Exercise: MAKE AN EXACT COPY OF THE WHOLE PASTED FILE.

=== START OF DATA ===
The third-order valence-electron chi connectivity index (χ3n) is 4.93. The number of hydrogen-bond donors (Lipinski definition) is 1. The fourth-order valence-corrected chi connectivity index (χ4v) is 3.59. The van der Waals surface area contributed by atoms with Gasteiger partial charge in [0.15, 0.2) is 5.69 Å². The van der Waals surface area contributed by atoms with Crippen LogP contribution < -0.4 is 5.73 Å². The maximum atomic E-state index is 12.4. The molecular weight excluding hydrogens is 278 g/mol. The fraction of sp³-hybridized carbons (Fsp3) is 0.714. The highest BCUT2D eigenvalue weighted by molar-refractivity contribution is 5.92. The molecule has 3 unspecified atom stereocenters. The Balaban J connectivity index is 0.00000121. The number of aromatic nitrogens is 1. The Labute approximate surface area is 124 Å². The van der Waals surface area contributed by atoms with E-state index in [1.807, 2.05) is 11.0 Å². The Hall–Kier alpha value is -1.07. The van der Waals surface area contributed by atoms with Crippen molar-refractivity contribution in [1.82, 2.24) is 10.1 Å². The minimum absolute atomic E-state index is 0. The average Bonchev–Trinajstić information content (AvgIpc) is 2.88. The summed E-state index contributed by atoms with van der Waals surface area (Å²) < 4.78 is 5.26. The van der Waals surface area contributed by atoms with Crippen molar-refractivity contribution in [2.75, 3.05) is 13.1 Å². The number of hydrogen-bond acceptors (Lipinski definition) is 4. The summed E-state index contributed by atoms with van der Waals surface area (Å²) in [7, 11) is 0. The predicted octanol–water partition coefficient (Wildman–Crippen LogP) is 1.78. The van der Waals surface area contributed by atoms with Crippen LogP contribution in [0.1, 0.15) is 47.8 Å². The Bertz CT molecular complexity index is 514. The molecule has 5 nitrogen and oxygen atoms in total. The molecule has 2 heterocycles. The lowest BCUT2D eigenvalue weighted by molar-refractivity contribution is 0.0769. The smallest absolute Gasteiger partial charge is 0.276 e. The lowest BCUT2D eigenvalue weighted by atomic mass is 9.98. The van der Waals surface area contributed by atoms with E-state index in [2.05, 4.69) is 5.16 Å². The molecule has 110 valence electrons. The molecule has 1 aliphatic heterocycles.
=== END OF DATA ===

The third-order valence-electron chi connectivity index (χ3n) is 4.93. The number of hydrogen-bond donors (Lipinski definition) is 1. The fourth-order valence-corrected chi connectivity index (χ4v) is 3.59. The van der Waals surface area contributed by atoms with Gasteiger partial charge in [0.15, 0.2) is 5.69 Å². The van der Waals surface area contributed by atoms with Crippen LogP contribution < -0.4 is 5.73 Å². The maximum atomic E-state index is 12.4. The molecular weight excluding hydrogens is 278 g/mol. The fraction of sp³-hybridized carbons (Fsp3) is 0.714. The highest BCUT2D eigenvalue weighted by molar-refractivity contribution is 5.92. The molecule has 3 unspecified atom stereocenters. The Balaban J connectivity index is 0.00000121. The number of aromatic nitrogens is 1. The Labute approximate surface area is 124 Å². The van der Waals surface area contributed by atoms with E-state index in [1.807, 2.05) is 11.0 Å². The Hall–Kier alpha value is -1.07. The van der Waals surface area contributed by atoms with Crippen molar-refractivity contribution in [1.82, 2.24) is 10.1 Å². The minimum absolute atomic E-state index is 0. The average Bonchev–Trinajstić information content (AvgIpc) is 2.88. The summed E-state index contributed by atoms with van der Waals surface area (Å²) < 4.78 is 5.26. The van der Waals surface area contributed by atoms with Crippen molar-refractivity contribution in [2.75, 3.05) is 13.1 Å². The number of hydrogen-bond acceptors (Lipinski definition) is 4. The summed E-state index contributed by atoms with van der Waals surface area (Å²) in [7, 11) is 0. The predicted octanol–water partition coefficient (Wildman–Crippen LogP) is 1.78. The van der Waals surface area contributed by atoms with Crippen LogP contribution in [0.1, 0.15) is 47.8 Å². The Bertz CT molecular complexity index is 514. The molecule has 5 nitrogen and oxygen atoms in total. The molecule has 2 heterocycles. The lowest BCUT2D eigenvalue weighted by molar-refractivity contribution is 0.0769. The smallest absolute Gasteiger partial charge is 0.276 e. The lowest BCUT2D eigenvalue weighted by atomic mass is 9.98. The van der Waals surface area contributed by atoms with E-state index in [2.05, 4.69) is 5.16 Å². The molecule has 110 valence electrons. The molecule has 1 aliphatic heterocycles.